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E.g. from Wiki: I hate oranges, but apples I'll eat! or He's not very interesting, but her I would like to know!

I understand it is a form only used for emphasis, but how common is it? Is it perceived as something strange to say or is it quite used?

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    There's several different kinds. They all indicate focus on the object. Object-fronting (aka Y-movement) is the one in apples I'll eat. There's also Left-dislocation, which would produce Apples, i'll eat them. Dislocation is a copying rule and leaves a pronoun behind, but Object-fronting is a movement rule and leaves nothihng behind. Many more examples in the English syntactic rule list. – John Lawler Jun 9 '15 at 16:58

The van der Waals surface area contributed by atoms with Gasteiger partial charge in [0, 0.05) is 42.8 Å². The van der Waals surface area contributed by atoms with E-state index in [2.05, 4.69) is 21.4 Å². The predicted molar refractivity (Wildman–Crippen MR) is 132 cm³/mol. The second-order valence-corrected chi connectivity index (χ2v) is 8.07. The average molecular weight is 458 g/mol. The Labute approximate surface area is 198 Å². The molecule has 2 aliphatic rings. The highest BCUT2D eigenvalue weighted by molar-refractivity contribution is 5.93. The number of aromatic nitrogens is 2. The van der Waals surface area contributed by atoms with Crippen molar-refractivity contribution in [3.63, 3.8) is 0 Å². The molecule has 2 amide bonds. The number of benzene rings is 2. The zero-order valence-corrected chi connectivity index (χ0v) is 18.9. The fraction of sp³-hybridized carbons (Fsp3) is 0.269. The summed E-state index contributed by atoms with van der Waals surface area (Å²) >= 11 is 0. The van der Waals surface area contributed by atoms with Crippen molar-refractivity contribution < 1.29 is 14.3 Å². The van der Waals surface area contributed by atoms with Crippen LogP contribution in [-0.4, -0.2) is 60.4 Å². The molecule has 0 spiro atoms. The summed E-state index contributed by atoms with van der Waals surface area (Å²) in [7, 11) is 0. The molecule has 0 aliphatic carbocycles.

• My feeling is that it is not common, but not terribly rare. It is not strange (as in foreign) sounding, but it does feel out of the ordinary, maybe a little poetic. If you pick a very simple example, you might be able to check frequency using a corpus (COCA/BNC/Google NGrams). See how to do that here (that answer is specifically for comparing frequency in corpora; you want to just compare something like 'I like oranges' vs 'Oranges I like'... but choose a better/more frequent phrase.) – Mitch Jun 9 '15 at 17:08
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    Some particular cases are very common; others less so. Thus, for example, “Now that I can believe” is perfectly commonplace and unexceptional, whereas “Now this version of the events which you have just very unwillingly admitted to me after I almost broke half the bones in your body, I can believe” is quite clumsy because of the length and complexity of the object. – Janus Bahs Jacquet Jun 9 '15 at 17:24

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